"Coming back" is Raymond Moody's exploration of a curious psychological phenomenon: past life memories. Moody discovers that past life memories can be accessed or induced by regression hypnosis and used therapeutically. Or rather realizes, since past life regression existed before Moody became interested in the subject. He admits of first being sceptical to the phenomenon.

On one level, Moody is still sceptical. He doesn't seem to believe in reincarnation on the basis of his scientific training and Christian upbringing. Rather, he considers "past lives" to be products of the subconscious mind. Moody is more interested in the therapeutic uses of past life regressions and makes connections to Jungian psychotherapy. In that sense, "Coming back" is actually Moody's most sceptical book. And this from an author who accepts near-death experiences and apparitions of the dead...

Interestingly, Moody has undergone past life regression himself and "discovered" nine previous lives under hypnosis. In one of those lives, he was an ape or monkey. It's not clear to me why the author nevertheless veers towards a sceptical or at least agnostic position. If the soul is immortal, logically reincarnation can exist, too.

Perhaps on some subconscious level, Dr. Raymond Moody doesn't want to come back. I'm with him on that one. Meeting Elvis in the Middle World would me more fun! Hopefully, one billion Indians *can* be wrong...

Coming back? Over my dead body!

;-)
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4.0 out of 5 stars Doubt vs Belief – Is Moody on the Fence?, July 22, 2014
By 
Deverus (War Eagle, Alabama) - See all my reviews
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This review is from: Coming Back: A Psychiatrist Explores Past-Life Journeys (Kindle Edition)
Wow – this one threw a curve ball. I was not expecting Dr. Moody’s leanings toward the traditional mindsets of dismissive explanations. If he was in crisis (professionally or otherwise) while authoring this work, then it sure pushed him a little wayward from his once expressed, “I have absolutely no doubt…that they did get a glimpse of the beyond.”

Sure enough (and as I have just literally learned), the good doctor did indeed endure troubled times and may have put pen to a heavy heart for COMING BACK. But it is precisely during crisis that we must find a balance – or sit on the fence, if you will – to clear through the mind’s fog and consider all legitimate explanations of the regression phenomenon.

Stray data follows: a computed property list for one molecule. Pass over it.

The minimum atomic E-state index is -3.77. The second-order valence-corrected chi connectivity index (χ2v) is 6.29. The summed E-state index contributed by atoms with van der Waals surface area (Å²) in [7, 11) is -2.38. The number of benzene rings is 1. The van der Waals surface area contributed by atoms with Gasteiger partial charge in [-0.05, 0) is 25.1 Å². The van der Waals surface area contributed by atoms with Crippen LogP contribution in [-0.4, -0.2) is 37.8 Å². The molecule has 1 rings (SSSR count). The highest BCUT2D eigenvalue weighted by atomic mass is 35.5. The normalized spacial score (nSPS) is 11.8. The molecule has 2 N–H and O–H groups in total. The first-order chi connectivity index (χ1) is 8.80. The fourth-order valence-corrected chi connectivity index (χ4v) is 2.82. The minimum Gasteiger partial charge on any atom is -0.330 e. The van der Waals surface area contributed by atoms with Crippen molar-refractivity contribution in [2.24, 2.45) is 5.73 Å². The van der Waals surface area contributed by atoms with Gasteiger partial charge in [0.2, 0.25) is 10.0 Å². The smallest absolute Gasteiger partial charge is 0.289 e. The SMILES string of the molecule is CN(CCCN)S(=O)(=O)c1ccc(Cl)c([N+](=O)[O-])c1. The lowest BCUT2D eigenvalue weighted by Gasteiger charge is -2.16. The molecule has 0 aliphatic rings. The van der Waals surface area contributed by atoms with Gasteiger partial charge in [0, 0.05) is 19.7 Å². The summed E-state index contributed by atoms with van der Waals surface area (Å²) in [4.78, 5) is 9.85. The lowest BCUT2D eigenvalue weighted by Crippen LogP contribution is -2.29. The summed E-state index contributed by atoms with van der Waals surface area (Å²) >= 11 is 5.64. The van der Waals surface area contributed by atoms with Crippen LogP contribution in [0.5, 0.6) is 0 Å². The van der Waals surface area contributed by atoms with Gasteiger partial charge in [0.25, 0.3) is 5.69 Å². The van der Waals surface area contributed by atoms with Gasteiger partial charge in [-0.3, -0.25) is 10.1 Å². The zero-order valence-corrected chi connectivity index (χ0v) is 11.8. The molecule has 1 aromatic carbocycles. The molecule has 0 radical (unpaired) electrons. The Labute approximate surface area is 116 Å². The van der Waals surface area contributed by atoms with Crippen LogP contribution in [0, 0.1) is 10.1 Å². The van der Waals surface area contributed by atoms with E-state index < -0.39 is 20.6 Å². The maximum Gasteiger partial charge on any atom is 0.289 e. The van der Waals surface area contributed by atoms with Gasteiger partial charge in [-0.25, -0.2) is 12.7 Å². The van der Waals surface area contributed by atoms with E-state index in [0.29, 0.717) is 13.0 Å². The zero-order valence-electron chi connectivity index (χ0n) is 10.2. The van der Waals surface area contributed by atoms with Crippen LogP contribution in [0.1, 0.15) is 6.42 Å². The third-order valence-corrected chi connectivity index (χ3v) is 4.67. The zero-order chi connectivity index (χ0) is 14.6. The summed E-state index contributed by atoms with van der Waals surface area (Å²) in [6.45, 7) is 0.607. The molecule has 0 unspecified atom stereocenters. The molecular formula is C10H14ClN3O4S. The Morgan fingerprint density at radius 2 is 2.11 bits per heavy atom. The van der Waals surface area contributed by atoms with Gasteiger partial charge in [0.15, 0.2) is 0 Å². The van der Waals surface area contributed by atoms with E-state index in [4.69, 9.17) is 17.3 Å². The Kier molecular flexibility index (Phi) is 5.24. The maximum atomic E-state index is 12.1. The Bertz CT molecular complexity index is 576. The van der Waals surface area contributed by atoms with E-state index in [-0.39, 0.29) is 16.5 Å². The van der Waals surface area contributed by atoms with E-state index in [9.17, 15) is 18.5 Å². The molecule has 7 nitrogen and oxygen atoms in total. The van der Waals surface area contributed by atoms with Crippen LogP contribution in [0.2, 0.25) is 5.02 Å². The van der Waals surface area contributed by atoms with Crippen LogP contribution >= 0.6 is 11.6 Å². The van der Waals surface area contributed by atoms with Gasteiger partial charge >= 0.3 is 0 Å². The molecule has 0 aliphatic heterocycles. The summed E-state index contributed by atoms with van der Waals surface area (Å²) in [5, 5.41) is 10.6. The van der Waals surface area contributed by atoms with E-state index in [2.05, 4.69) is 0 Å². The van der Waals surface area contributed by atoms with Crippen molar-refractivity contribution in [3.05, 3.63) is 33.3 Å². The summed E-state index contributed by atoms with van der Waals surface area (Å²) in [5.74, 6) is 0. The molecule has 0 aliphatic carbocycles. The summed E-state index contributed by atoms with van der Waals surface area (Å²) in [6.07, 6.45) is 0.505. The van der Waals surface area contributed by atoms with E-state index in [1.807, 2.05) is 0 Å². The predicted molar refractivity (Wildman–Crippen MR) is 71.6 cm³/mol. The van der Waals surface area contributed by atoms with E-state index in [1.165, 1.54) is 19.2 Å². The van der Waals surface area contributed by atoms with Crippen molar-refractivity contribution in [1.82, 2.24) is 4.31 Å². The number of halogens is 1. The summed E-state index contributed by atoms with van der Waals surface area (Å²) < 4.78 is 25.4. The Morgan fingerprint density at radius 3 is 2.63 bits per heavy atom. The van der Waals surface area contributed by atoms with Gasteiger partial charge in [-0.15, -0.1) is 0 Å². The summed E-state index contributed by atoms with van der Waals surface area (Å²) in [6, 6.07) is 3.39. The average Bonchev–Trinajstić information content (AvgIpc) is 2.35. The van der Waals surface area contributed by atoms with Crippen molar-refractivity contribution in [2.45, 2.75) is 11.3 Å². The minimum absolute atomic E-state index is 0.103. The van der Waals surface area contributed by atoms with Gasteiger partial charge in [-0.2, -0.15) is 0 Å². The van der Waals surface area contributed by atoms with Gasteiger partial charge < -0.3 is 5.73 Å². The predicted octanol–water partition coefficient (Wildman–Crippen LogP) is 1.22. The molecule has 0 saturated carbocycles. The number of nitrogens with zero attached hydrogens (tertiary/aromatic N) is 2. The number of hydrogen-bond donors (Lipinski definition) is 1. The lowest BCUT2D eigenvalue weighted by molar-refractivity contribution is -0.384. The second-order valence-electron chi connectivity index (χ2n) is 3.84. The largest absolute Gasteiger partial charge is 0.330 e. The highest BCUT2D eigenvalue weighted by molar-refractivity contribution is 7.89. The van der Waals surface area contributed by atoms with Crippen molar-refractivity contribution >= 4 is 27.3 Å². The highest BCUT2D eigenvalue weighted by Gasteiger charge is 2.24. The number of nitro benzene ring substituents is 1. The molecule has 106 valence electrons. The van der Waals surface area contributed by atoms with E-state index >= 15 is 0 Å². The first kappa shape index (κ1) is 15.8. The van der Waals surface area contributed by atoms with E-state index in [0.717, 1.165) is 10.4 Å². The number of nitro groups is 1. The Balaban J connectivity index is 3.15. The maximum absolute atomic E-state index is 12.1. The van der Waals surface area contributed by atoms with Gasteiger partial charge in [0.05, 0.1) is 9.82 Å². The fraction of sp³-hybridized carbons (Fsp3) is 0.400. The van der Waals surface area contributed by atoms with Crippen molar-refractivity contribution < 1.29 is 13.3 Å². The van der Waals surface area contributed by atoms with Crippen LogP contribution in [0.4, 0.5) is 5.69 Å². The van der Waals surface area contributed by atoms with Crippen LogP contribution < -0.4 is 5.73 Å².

COMING BACK is filled with an excellently chosen sampling of regression reports which will take seasoned Afterlifers back a step or two to stay grounded. Although persuasive on their own accord to lend support to the Beyond, Dr. Moody directs the attention toward the “establishment” diagnoses (e.g., Crytpomnesia, Xenoglossia, Hypnagogy), alongside the strictly therapeutic value of past-life regressions.

Afterlifers will no doubt be challenged by this work, and may ultimately agree with his conclusion: “At their least, they are deep revelations from the subconscious. At their most, they are evidence of life before life.”

Well done.
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2 of 3 people found the following review helpful
4.0 out of 5 stars An honest, well-thought out treatment of the subject, May 1, 2010
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This review is from: Coming Back (Paperback)
What I like most about the book, besides the content, is the honesty of the author. He doesn't pretend to be promoting something he doesn't believe. He tells you straight away exactly what his stance is and what the purpose of the book is. It is up to each reader to draw the conclusion he or she wishes. The stories he relates are very interesting and eye opening. It's hard to simply dismiss them out of hand. As a firm believer in reincarnation, I found the book to be informative and thought provoking. I highly recommend it to anyone who wants to learn more about reincarnation from the psychiatric perspective.
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5.0 out of 5 stars Good Book, February 26, 2014
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This review is from: Coming Back (Paperback)
I am studying reincarnation, NDE and life after death. Dr. Moody has been a big help. I have three of his books and they are full of interesting information. The seller of the book is outstanding. I received in less than a week. I hope to do more business with them.
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5.0 out of 5 stars Excellent, December 30, 2013
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This review is from: Coming Back: A Psychiatrist Explores Past-Life Journeys (Kindle Edition)
Informative, uplifting and enjoyable. The case histories were interesting and my only complaint is that I wish the book had been longer. Didn't want to put it down.
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5.0 out of 5 stars Great read, July 25, 2013
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This review is from: Coming Back (Hardcover)
All I can say is that for the open minded this is quite an interesting book. I've been reading Raymond Moody book ever sense he started writing them.